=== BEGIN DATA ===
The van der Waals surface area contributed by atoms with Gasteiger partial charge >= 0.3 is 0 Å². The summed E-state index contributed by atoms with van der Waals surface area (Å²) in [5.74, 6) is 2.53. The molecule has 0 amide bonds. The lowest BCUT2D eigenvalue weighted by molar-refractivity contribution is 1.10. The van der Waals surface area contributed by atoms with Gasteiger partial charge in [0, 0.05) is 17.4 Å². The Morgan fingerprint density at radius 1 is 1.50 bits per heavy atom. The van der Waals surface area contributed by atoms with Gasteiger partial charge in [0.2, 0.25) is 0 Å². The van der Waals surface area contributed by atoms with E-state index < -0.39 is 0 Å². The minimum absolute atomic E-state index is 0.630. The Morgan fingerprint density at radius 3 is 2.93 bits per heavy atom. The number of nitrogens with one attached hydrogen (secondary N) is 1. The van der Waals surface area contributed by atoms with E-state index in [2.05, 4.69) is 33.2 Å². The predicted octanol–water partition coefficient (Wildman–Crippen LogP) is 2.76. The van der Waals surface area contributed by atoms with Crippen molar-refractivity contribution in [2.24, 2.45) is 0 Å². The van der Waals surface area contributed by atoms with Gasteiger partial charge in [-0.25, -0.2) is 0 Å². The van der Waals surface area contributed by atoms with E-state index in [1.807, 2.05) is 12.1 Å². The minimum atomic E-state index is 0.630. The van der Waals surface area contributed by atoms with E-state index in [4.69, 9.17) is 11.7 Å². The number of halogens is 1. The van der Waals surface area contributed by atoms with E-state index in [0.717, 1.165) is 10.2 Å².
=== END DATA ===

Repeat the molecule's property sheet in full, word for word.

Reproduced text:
The van der Waals surface area contributed by atoms with Gasteiger partial charge >= 0.3 is 0 Å². The summed E-state index contributed by atoms with van der Waals surface area (Å²) in [5.74, 6) is 2.53. The molecule has 0 amide bonds. The lowest BCUT2D eigenvalue weighted by molar-refractivity contribution is 1.10. The van der Waals surface area contributed by atoms with Gasteiger partial charge in [0, 0.05) is 17.4 Å². The Morgan fingerprint density at radius 1 is 1.50 bits per heavy atom. The van der Waals surface area contributed by atoms with Gasteiger partial charge in [0.2, 0.25) is 0 Å². The van der Waals surface area contributed by atoms with E-state index < -0.39 is 0 Å². The minimum absolute atomic E-state index is 0.630. The Morgan fingerprint density at radius 3 is 2.93 bits per heavy atom. The number of nitrogens with one attached hydrogen (secondary N) is 1. The van der Waals surface area contributed by atoms with E-state index in [2.05, 4.69) is 33.2 Å². The predicted octanol–water partition coefficient (Wildman–Crippen LogP) is 2.76. The van der Waals surface area contributed by atoms with Crippen molar-refractivity contribution in [2.24, 2.45) is 0 Å². The van der Waals surface area contributed by atoms with Gasteiger partial charge in [-0.25, -0.2) is 0 Å². The van der Waals surface area contributed by atoms with E-state index in [1.807, 2.05) is 12.1 Å². The minimum atomic E-state index is 0.630. The van der Waals surface area contributed by atoms with E-state index in [4.69, 9.17) is 11.7 Å². The number of halogens is 1. The van der Waals surface area contributed by atoms with E-state index in [0.717, 1.165) is 10.2 Å².